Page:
This vast collection of south Indian sculpture brings the world’s greatest artistic tradition to you. We offer sculpture in a variety of materials, each with their own unique legacy in south India. That legacy gives even deeper meaning to the pieces available at Exotic India.
Much of south Indian sculpture is made using a lost-wax process. Here, artisans create a model using wax. This can be easily molded by heating metal tools that sculpt the shape, like a hot knife through butter. Because the wax is so malleable, the level of intricacy in the details is unsurpassed. Pieces of this wax sculpture are then placed in a bed of clay, where a plaster mold can be painted on the exposed side. Slowly, an artisan builds up the mold. Once completed, the mold is given a layer of wax. This recreates the original statue but with a hollow core, that is then filled with sand and plaster, and plaster is added to the exterior. That final mold is then filled with bronze.
Other statues are made using wood. Wooden sculpture was long the preferred material in southern India. In fact, stone sculpture took a very long time to arrive, especially compared to nearby regions. Experts believe the long held dominance of wood in south India sculpture gave rise to many of the preferred forms — like strong vertical orientation. It also explains, in part, how much of the material culture of south India has not survived as well as regions to the north. That deeply embedded tradition of wood sculpture makes our selection even that much more authentic to the region.
Our stone statuary also represents a point in the development of south Indian sculpture. The impressive achievements in this material again points to the supreme elegance and sophistication of south Indian sculptures.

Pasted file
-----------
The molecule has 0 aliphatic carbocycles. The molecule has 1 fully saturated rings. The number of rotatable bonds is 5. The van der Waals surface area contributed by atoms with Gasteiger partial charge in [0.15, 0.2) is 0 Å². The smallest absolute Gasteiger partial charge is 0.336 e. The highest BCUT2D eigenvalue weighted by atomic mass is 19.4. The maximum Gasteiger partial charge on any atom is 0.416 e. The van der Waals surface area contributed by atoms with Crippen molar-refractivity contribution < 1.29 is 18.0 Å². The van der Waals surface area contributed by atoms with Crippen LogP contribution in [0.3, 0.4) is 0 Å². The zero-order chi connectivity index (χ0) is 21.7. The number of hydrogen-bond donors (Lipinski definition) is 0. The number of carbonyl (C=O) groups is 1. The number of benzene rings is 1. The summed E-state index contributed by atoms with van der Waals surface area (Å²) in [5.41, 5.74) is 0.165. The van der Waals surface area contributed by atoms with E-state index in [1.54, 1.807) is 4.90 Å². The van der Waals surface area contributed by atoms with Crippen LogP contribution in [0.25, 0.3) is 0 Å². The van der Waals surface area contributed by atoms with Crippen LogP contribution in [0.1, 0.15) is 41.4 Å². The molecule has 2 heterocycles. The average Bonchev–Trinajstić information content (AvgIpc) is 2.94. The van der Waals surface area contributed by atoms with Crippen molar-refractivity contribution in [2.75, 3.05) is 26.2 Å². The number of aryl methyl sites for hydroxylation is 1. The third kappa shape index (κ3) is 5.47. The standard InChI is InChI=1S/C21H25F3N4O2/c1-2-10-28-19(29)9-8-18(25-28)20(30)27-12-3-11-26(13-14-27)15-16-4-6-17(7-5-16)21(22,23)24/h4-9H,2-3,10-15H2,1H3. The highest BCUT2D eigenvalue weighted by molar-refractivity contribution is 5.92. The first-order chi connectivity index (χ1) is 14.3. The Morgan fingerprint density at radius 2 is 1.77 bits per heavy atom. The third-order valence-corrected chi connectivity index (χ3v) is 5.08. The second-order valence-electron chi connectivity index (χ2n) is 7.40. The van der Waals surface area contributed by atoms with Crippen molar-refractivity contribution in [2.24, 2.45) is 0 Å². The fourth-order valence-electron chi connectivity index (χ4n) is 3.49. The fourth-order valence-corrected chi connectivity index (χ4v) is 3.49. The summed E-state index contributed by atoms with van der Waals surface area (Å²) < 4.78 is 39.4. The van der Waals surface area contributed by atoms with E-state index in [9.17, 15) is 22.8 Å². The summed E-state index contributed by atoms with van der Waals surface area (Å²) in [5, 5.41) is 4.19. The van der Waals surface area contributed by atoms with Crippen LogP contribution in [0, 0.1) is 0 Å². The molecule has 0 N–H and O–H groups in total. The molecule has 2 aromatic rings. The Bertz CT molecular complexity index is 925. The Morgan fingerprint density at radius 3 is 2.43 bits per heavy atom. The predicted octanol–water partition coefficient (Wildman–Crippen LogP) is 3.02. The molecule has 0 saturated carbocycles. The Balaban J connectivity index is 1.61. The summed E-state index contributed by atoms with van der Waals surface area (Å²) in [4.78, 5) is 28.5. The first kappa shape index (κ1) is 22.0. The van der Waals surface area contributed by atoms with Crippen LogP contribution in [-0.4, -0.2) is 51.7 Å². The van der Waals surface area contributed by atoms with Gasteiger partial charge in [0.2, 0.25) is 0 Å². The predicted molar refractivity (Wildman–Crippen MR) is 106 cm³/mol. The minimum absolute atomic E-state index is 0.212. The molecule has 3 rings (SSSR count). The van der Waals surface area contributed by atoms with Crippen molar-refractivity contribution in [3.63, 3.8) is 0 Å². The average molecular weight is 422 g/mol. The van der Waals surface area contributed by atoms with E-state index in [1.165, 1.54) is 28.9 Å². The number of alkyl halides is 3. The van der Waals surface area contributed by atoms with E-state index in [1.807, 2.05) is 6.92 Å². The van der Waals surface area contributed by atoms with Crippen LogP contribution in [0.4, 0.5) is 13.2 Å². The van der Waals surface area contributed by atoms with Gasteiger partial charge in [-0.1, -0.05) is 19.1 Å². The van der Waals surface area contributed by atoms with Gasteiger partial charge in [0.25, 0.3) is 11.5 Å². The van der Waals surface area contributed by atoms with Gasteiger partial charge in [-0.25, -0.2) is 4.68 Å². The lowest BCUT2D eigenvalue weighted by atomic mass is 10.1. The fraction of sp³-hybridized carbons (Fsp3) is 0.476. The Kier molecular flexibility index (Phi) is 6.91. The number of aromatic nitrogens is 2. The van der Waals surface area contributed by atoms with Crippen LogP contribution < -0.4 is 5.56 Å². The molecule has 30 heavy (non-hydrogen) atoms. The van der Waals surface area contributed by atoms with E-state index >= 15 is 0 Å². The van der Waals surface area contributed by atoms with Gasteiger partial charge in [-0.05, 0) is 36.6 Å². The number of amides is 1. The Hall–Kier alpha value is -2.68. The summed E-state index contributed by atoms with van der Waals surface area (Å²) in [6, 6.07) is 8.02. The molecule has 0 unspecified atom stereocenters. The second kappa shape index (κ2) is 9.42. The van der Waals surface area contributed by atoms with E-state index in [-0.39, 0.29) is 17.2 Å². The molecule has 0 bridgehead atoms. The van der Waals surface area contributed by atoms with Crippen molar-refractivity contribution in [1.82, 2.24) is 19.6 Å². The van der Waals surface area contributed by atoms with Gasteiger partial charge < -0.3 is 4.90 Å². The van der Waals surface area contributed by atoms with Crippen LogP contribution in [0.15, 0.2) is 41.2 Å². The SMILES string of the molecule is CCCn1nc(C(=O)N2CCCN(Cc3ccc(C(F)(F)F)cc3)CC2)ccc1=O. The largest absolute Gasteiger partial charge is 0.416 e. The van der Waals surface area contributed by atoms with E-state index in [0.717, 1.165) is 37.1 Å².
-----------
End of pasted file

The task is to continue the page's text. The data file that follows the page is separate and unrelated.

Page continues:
many idols can be kept at home?
The Vastu states that
one should never keep three manifestations of Maa Durga in a house together.
That means, never keep goddess
Laxmi, or Goddess
Kali in one place. One can keep the divine trinity of Goddesses – Saraswati,
As it can bring upheaval and bad luck to the devotee. If we have the murti of
Goddess Durga, then there is no need to bring Maa Kali
into your home as they are the manifestation of the same divine power.
It's extremely important
to maintain the order of Hindu God statues.
Try to place the statues in the order of creation to give them proper
importance. For example, keep the holy trinity of gods above all gods as they
are the supreme gods and goddesses.
God idols should not be kept at home?
Although an incarnation
of Shiva, the idol of Bhairav Dev should never be kept in the worship room. Nataraja
is also considered to be the angry incarnation of Lord Shiva. Therefore, the idol of Nataraja
should not be kept in the house.
The idol of the sun god
Shani Dev should also be avoided in keeping the worship in the house. They
should always worship in the temples outside. Keeping the idol of Rahu-Ketu in
the house is considered inauspicious.
One should never keep
portraits or idols
of Lord Krishna with Meera/Rukmini and Radha, Lord Ganesha
with Siddhi and Riddhi, and Lord
Karttikeya with two wives Devasena and Valli. Keeping them could create
disharmony and discord in marital life.
Q3. Does Brass turn
green? If so, what can be done to fix it?
brass is mainly composed of copper and zinc, the copper content when in contact
with air, undergoes a reaction that causes it to turn green. This green layer
on the surface of brass
idols and statues is called Patina. To clean it, you can take the mixture
of lemon juice and salt and rub the surface using a clean cloth. You can also
opt for various brass cleansing mixtures available in the market.
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